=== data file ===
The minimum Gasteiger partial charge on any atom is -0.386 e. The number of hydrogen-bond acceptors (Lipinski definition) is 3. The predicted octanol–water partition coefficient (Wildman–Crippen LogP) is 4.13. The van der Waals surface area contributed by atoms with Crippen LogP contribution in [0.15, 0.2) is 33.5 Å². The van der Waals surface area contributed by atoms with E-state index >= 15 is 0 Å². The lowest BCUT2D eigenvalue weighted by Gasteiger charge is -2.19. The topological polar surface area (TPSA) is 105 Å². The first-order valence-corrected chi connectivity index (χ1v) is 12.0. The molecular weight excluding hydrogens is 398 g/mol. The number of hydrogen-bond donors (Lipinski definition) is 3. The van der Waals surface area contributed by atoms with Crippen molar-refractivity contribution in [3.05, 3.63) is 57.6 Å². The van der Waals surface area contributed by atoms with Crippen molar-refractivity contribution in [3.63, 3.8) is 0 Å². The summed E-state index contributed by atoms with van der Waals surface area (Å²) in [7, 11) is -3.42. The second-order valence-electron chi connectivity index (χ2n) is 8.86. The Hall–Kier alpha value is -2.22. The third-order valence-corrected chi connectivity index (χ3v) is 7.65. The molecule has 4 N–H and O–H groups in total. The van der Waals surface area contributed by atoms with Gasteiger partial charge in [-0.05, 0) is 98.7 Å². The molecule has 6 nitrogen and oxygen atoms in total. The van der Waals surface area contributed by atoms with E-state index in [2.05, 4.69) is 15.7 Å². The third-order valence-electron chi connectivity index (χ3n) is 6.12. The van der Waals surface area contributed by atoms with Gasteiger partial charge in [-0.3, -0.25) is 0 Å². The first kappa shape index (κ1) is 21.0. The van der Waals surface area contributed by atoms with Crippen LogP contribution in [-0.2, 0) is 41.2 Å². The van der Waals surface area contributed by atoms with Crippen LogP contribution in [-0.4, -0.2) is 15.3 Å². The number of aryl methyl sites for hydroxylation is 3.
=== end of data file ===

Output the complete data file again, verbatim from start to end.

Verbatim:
The minimum Gasteiger partial charge on any atom is -0.386 e. The number of hydrogen-bond acceptors (Lipinski definition) is 3. The predicted octanol–water partition coefficient (Wildman–Crippen LogP) is 4.13. The van der Waals surface area contributed by atoms with Crippen LogP contribution in [0.15, 0.2) is 33.5 Å². The van der Waals surface area contributed by atoms with E-state index >= 15 is 0 Å². The lowest BCUT2D eigenvalue weighted by Gasteiger charge is -2.19. The topological polar surface area (TPSA) is 105 Å². The first-order valence-corrected chi connectivity index (χ1v) is 12.0. The molecular weight excluding hydrogens is 398 g/mol. The number of hydrogen-bond donors (Lipinski definition) is 3. The van der Waals surface area contributed by atoms with Crippen molar-refractivity contribution in [3.05, 3.63) is 57.6 Å². The van der Waals surface area contributed by atoms with Crippen molar-refractivity contribution in [3.63, 3.8) is 0 Å². The summed E-state index contributed by atoms with van der Waals surface area (Å²) in [7, 11) is -3.42. The second-order valence-electron chi connectivity index (χ2n) is 8.86. The Hall–Kier alpha value is -2.22. The third-order valence-corrected chi connectivity index (χ3v) is 7.65. The molecule has 4 N–H and O–H groups in total. The van der Waals surface area contributed by atoms with Gasteiger partial charge in [-0.05, 0) is 98.7 Å². The molecule has 6 nitrogen and oxygen atoms in total. The van der Waals surface area contributed by atoms with E-state index in [2.05, 4.69) is 15.7 Å². The third-order valence-electron chi connectivity index (χ3n) is 6.12. The van der Waals surface area contributed by atoms with Gasteiger partial charge in [-0.3, -0.25) is 0 Å². The first kappa shape index (κ1) is 21.0. The van der Waals surface area contributed by atoms with Crippen LogP contribution in [-0.2, 0) is 41.2 Å². The van der Waals surface area contributed by atoms with Crippen LogP contribution in [-0.4, -0.2) is 15.3 Å². The number of aryl methyl sites for hydroxylation is 3.